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17 August 2008 1 Step and Blended Families William Diplock B.S.Sc. (Psychology) M.S.Sc.(Counselling) Clinical Leader and Relationships Counsellor (Relationships Australia) Private Practice at Mansfield, New Farm and Boonah. For Consultation phone: 0401 220 424 © 2008-2011 William Diplock
17 August 2008 2 Introduction The purpose of this seminar on Step and Blended Families is to introduce counsellors and other helpers to the complex dynamics involved in this type of family formation. And having gained a basic knowledge, how then to intervene differently and appropriately to this most important and valuable family form. © 2008-2011 William Diplock
17 August 2008 3 Step and Blended Families What is your immediate reaction to the word STEPFAMILY? © 2008-2011 William Diplock
17 August 2008 4 Stepfamily Narratives in Mythology What narrative or media portrayals about stepfamilies are you familiar with? How might these narratives assist or impede our work with stepfamilies? © 2008-2011 William Diplock
17 August 2008 5 A rose by any other name? Stepfamilies A rose by any other name? What are the other names this type of family form is known by? Blended Synergistic Recoupled Reconstituted Remarried Prefabricated Binuclear © 2008-2011 William Diplock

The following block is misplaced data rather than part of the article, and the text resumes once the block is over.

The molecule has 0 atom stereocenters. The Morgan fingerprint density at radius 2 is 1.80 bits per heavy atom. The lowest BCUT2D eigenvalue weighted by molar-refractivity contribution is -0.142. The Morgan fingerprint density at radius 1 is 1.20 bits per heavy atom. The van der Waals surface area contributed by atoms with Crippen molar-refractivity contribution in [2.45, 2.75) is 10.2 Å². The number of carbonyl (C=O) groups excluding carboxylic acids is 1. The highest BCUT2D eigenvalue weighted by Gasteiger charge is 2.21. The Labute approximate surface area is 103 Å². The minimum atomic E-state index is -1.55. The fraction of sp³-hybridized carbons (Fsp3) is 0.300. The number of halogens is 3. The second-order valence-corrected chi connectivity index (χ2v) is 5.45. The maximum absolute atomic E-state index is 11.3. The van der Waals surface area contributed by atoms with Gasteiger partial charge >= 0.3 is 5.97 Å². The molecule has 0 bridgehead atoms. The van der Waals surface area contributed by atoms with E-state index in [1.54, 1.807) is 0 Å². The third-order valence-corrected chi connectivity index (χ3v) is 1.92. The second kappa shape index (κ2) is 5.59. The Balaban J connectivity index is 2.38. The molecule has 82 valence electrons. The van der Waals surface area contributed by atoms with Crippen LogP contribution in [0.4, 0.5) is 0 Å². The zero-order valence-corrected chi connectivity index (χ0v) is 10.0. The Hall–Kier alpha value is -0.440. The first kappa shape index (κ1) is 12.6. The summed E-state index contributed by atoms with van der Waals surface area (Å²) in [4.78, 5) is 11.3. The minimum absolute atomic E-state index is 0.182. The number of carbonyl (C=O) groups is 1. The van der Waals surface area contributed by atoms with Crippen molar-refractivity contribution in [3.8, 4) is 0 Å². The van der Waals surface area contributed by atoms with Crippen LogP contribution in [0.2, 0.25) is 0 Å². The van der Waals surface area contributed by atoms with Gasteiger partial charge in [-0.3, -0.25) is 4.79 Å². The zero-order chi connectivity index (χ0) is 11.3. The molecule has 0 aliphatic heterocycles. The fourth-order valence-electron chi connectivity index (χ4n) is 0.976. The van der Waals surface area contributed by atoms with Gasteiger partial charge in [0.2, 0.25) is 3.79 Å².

17 August 2008 6 A Shift in Reasons Behind Stepfamily Formation From Death of a Spouse to Death of a Relationship Issues: Loss, Survival, Gain – goals, hopes and dreams © 2008-2011 William Diplock
17 August 2008 7 FACT: Stepfamilies are the most prevalent family form in the 21 st Century Australian Statistics (Refers to ABS Statistics). 30-40% of todays children will live in a stepfamily by the age of 18 Stepfamilies may be the prototype for the postmodern family. © 2008-2011 William Diplock
17 August 2008 8 Step and Blended Families A Central Question: Are Stepfamilies Different From Biological Families in Terms of Their Emotional Life, Intra-psychic and Interpersonal Functioning?…. And If So, How are they Different? © 2008-2011 William Diplock
17 August 2008 9 Step and Blended Families Issues of identity Legacies from former first time families Divided loyalties Lack of child-free honeymoon period for the couple (a different boundary around the couple relationship) Different relationships (boundaries and established alliances between adults and children) © 2008-2011 William Diplock
17 August 2008 10 Step and Blended Families Heightened issues of belonging/exclusion (insider/outsider status) A separate developmental process (a set of stages within the overall developmental family lifecycle) © 2008-2011 William Diplock